I have a distinct memory of my mother asking if I thought anyone would be interested in joining a book club. I’m so glad she was brave enough to just start the club and see what happened!

I’m so glad my mom was brave enough to just start the club and see what happened!

Over the years, some members have left and some new ones have joined, but it’s largely the same group. And as you can imagine, this community has gone through a lot together: Moves, marriages, divorces, births, deaths, career changes, and so on. It really is special that this community of women was built around a mutual love of books.

It really is special that this community of women was built around a mutual love of books.

So what do we read?

I thought it would be fun to quick note our first read, most recent read, and a few of my favorites in between.

You can also see a more complete list of all of the books I’ve read for the club by connecting with me on GoodReads and visiting my Book Club List.

I definitely haven’t read all of the club’s books over the past 15 years, but it’s still a pretty long list!

Are you in a book club? I’d love to hear about it in the comments!


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The book Ann Radcliffe's The Mysteries of Udolpho on a wooden ledge with flowers

“…the soothing hour, when the last tints of light die away; when the stars, one by one, tremble through æther, and are reflected on the dark mirror of the waters; that hour, which, of all others, inspires the mind with pensive tenderness, and often elevates it to sublime contemplation.” ― Ann Radcliff, The Mysteries of Udolpho

Ann Radcliffe was an English author who published novels in the late 1700s. She was a pioneer of what is called the gothic novel, a genre full of mystery, horror, and medieval-like settings. It was a very popular genre in the 18th and early 19th centuries and the success of her novels provided the funds for her and her husband to travel.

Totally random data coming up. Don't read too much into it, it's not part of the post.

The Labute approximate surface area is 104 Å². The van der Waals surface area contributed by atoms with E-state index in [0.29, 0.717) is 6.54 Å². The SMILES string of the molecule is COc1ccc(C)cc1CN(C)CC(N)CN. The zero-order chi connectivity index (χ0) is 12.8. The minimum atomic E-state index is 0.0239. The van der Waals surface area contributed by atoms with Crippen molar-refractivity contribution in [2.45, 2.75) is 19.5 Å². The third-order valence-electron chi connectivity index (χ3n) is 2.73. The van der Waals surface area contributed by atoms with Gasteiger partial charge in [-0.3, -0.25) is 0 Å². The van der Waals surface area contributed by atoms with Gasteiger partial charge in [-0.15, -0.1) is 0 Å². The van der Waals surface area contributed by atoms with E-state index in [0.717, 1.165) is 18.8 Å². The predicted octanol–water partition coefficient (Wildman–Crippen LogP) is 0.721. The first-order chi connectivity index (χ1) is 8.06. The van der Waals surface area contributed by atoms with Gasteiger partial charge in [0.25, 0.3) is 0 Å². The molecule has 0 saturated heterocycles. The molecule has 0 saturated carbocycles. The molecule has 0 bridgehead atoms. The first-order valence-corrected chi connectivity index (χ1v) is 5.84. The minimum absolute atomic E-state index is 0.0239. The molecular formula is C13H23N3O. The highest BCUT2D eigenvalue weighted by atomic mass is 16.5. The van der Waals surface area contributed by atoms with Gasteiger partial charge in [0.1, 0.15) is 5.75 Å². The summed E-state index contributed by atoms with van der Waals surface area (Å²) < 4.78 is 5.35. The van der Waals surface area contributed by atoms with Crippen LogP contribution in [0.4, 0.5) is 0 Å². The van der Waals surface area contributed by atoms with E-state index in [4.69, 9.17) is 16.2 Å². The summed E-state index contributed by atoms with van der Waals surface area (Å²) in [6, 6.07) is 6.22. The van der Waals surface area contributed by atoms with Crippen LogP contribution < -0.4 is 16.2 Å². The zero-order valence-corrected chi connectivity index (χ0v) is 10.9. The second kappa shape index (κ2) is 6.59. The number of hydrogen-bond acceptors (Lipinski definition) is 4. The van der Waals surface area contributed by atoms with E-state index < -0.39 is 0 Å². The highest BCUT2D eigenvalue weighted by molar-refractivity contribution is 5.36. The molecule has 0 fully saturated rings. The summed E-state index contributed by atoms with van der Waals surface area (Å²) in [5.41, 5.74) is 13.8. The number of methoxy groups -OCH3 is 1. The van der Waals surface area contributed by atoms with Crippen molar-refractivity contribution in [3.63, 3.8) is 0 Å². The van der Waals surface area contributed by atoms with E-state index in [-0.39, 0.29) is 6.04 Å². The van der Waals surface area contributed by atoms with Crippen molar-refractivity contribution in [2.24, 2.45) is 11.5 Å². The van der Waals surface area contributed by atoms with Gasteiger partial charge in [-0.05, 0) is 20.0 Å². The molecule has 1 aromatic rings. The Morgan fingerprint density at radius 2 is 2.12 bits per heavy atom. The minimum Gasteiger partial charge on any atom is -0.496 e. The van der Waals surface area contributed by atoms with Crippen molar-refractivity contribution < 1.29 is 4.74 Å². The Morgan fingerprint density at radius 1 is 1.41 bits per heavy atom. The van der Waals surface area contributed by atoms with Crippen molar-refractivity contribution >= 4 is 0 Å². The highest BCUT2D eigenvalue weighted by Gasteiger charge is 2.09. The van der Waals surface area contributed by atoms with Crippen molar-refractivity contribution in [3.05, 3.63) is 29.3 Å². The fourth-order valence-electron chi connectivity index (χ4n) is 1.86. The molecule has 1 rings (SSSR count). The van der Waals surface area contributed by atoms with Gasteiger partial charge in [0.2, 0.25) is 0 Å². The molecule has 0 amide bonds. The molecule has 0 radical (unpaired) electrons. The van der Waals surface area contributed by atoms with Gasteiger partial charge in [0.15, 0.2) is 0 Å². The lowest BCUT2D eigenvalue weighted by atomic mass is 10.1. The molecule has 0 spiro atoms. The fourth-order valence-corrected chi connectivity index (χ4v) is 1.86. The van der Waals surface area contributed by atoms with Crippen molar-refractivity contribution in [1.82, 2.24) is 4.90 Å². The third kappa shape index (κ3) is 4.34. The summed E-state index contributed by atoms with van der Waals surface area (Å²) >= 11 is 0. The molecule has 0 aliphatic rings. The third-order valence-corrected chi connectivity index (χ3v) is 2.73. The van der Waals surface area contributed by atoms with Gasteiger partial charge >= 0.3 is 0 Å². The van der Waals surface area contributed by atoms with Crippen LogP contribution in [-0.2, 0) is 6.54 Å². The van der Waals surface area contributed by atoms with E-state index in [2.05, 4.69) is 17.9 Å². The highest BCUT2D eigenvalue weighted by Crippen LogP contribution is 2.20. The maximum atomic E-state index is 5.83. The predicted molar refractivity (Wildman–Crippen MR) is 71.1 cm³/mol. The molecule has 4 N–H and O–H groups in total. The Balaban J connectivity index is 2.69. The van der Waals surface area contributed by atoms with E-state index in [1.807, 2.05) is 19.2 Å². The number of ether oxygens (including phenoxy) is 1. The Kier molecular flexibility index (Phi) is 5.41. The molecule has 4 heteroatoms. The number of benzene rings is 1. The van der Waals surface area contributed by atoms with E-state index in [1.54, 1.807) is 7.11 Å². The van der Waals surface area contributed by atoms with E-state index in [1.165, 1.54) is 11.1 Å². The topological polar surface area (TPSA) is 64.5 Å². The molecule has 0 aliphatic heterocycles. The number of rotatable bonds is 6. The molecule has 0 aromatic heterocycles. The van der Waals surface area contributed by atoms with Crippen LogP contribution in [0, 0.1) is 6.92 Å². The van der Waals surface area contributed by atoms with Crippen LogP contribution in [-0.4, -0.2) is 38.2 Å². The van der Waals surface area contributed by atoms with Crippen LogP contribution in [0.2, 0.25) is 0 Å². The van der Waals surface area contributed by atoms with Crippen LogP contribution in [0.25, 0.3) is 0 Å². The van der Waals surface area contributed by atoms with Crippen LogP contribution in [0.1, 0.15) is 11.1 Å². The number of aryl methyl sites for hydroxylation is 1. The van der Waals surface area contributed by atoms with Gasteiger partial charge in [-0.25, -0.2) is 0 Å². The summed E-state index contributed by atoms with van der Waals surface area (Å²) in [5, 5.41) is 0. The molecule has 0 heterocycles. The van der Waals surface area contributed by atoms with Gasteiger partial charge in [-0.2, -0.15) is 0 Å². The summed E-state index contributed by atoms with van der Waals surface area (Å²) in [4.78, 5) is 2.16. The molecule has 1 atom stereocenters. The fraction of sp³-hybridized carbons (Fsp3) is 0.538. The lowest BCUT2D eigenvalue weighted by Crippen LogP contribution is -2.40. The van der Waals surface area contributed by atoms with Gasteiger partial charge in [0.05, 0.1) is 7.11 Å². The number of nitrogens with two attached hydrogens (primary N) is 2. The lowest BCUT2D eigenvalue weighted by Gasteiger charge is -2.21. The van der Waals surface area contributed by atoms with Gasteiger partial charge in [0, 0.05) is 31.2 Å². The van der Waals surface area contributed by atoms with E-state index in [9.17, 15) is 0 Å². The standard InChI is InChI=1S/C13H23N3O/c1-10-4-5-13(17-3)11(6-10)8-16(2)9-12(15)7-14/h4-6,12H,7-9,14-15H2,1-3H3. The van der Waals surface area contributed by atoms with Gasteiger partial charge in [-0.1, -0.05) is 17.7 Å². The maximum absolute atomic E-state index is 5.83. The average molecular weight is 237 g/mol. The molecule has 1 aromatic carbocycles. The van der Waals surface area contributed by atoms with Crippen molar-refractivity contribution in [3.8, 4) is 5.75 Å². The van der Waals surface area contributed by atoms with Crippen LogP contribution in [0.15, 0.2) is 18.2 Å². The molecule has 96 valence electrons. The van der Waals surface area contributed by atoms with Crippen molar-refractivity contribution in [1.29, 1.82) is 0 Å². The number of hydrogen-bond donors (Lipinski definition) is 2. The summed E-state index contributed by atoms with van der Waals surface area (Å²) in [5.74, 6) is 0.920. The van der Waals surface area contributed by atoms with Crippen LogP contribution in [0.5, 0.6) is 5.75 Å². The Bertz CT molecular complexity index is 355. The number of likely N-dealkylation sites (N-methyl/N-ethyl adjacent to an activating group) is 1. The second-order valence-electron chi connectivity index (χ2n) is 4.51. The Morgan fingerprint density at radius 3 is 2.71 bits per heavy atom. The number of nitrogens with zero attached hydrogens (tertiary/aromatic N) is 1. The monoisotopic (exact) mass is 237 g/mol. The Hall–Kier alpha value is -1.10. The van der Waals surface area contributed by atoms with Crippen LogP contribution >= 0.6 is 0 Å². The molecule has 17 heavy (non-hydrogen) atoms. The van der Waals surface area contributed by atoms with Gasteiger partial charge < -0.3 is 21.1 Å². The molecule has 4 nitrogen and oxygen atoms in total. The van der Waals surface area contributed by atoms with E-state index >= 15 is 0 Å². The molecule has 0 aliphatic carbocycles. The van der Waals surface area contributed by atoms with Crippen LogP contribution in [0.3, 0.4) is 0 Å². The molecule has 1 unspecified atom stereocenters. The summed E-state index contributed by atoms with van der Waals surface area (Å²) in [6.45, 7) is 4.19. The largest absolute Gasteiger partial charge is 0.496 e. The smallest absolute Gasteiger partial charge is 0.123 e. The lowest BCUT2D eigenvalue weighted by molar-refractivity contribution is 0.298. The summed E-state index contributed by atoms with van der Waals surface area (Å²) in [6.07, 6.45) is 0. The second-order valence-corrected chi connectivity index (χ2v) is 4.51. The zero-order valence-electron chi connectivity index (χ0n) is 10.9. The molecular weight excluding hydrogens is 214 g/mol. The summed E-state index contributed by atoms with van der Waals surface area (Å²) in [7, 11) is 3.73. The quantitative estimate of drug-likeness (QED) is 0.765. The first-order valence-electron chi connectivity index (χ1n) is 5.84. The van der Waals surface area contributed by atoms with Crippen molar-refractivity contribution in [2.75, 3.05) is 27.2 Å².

I was introduced to Radcliffe when The Mysteries of Udolpho was assigned to me in an English Literature graduate course in 2014. The novel is long, coming in at 600+ pages in paperback, but has had a lasting hold on my imagination and literary musings.

One of many, many thought-provoking aspects of this novel is how Radcliffe thinks highly of sensibility, of the capability to respond to complex emotional or aesthetic influences. In The Mysteries of Udolpho, she intentionally uses the novel to reveal her own sensibility toward nature, art, architecture, language, and music.

“In The Mysteries of Udolpho, Radcliffe intentionally uses the novel to reveal her own sensibility toward nature, art, architecture, language, and music.”

Radcliffe does this in 4 beautiful ways:

  1. The painterly quality of her writing reveals her sensibility toward nature and art; a quality that places a vision of the sublime European landscape before the reader’s eye.
  2. Her descriptions of aging castles and winding hallways, presented as both beautiful and haunting in their grandeur and decay, reveals her sensibility toward architecture.
  3. Her inclusion of poems throughout the novel and the dreamy, flowing nature of her prose reveals her sensibility toward language.
  4. Music’s active presence throughout her tale, haunting the main character, Emily, as it weaves in and out of the novel’s plot reveals her sensibility toward music.